In one embodiment, the present invention applies a microbial treatment which involves the use of a microbial culture to specifically increase the patchulol content of patchouli alcohol without changing any major components of the essential oil. While the patchulol content of patchouli oil is increased, the characteristic odor properties are retained.

In another embodiment, the present process can also be used for increasing alcohol content in essential oil of Pogostemon cablin with inherently lower patchulol content. In such process the flavour of patchouli oil could significantly be improved by the microbial treatment of the present invention.

In one embodiment the present invention provides a process for enriching the odor profile of the patchouli oil. The present invention particularly alters or provides an increased alcohol content in the patchouli oil, thereby increasing the odor profile.

In another embodiment the present invention provides an process for improving the alcohol content which is simple, economical and scalable process.

Further, the present invention discloses the preparation of blend that signifies the reaction setup which could be in a way suitable for the microbial enzymatic action on the intracellular oil content. The physical conditions in the blend are optimized in the present invention so that the optimal activity of enzymes in microbial cells could be expressed.

The increase in patchulol content is marginally higher when the steam extract obtained from the leaf blend is directly added to the cultured isolate. These observations can be attributed to the fact that in the isolated state of the oil, lack of natural cofactors required for enzymatic activity by the microbial isolate would not be present.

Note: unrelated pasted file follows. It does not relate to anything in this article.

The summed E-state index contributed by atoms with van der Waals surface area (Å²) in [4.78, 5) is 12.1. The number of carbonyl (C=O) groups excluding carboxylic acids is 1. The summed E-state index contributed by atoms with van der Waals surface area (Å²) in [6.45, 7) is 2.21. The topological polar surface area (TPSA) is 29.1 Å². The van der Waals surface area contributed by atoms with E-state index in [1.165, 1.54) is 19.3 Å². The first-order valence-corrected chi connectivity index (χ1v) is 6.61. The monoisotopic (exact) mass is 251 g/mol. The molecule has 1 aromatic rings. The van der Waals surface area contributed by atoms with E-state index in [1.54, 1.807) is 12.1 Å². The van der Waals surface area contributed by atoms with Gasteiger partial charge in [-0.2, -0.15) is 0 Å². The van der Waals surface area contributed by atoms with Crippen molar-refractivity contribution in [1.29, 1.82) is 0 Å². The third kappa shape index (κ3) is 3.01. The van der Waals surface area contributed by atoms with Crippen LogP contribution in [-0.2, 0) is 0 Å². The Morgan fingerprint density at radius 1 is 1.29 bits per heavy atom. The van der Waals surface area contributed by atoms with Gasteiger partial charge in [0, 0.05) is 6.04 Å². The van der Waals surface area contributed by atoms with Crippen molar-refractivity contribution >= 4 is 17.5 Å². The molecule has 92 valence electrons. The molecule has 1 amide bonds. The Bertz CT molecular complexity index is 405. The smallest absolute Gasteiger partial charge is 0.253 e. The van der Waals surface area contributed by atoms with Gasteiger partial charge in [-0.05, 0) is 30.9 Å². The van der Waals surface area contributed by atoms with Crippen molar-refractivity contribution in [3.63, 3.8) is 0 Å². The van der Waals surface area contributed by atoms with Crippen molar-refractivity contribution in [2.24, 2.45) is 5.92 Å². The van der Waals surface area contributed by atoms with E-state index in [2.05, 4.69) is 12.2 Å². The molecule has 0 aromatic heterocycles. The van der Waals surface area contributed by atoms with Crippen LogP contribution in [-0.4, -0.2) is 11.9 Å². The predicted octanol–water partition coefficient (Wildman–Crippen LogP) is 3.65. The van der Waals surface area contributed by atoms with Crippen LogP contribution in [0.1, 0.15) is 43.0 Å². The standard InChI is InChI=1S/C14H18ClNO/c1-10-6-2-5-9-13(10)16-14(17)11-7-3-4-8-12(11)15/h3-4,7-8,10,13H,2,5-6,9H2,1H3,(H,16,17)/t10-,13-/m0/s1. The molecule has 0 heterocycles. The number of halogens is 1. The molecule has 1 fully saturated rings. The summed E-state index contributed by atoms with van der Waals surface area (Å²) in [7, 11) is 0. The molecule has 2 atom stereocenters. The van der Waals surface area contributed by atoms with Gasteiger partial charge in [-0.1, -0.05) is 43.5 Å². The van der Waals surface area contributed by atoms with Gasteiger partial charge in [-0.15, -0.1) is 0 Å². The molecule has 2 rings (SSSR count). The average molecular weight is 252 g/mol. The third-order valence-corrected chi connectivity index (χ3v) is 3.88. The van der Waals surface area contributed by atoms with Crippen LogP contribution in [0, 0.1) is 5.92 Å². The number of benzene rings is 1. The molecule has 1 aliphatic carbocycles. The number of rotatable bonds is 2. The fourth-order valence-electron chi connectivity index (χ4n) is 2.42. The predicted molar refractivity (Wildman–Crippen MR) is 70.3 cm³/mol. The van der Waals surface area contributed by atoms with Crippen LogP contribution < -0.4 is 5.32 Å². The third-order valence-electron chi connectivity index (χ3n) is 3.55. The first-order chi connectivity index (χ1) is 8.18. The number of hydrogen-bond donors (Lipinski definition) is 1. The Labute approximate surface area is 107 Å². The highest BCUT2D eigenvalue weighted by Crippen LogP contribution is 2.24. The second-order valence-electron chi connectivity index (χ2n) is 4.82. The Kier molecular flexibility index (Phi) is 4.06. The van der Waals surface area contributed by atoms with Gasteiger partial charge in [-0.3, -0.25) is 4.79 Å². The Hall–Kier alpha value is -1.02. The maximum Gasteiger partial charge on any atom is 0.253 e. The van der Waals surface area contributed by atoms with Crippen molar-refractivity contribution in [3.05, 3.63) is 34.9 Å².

BRIEF DESCRIPTION OF THE FIGURES

The following drawings form part of the present specification and are included to further demonstrate certain aspects of the present disclosure, the inventions of which can be better understood by reference to one or more of these drawings in combination with the detailed description of specific embodiments presented herein.

FIG. 1 is a schematic representation or flow diagram depicting the process for increasing the patchulol content with the help of specific microbial cultures isolated from the soil according to one embodiment of the present invention.

FIG. 2 is a gas chromatograph of the sample A (substrate).

FIG. 3 is a gas chromatograph indicating the patchouli alcohol peak of the sample A (substrate).

FIG. 4 is a report of mass spectroscopy for identification of patchulol peak in Sample A (substrate).

FIG. 5 is a gas chromatograph of the sample B (biotransformed product).

FIG. 6 is a gas chromatograph indicating the patchouli alcohol peak of the sample B (biotransformed product).

FIG. 7 is a report of mass spectroscopy for identification of patchulol peak in sample B (biotransformed product).

DETAILED DESCRIPTION OF PREFERRED EMBODIMENTS

The present invention relates to an improved process of extracting patchouli oil with increased patchulol content, from dried leaves of patchouli plant for enhancement of odor or aroma and flavor properties of the essential oil of patchouli.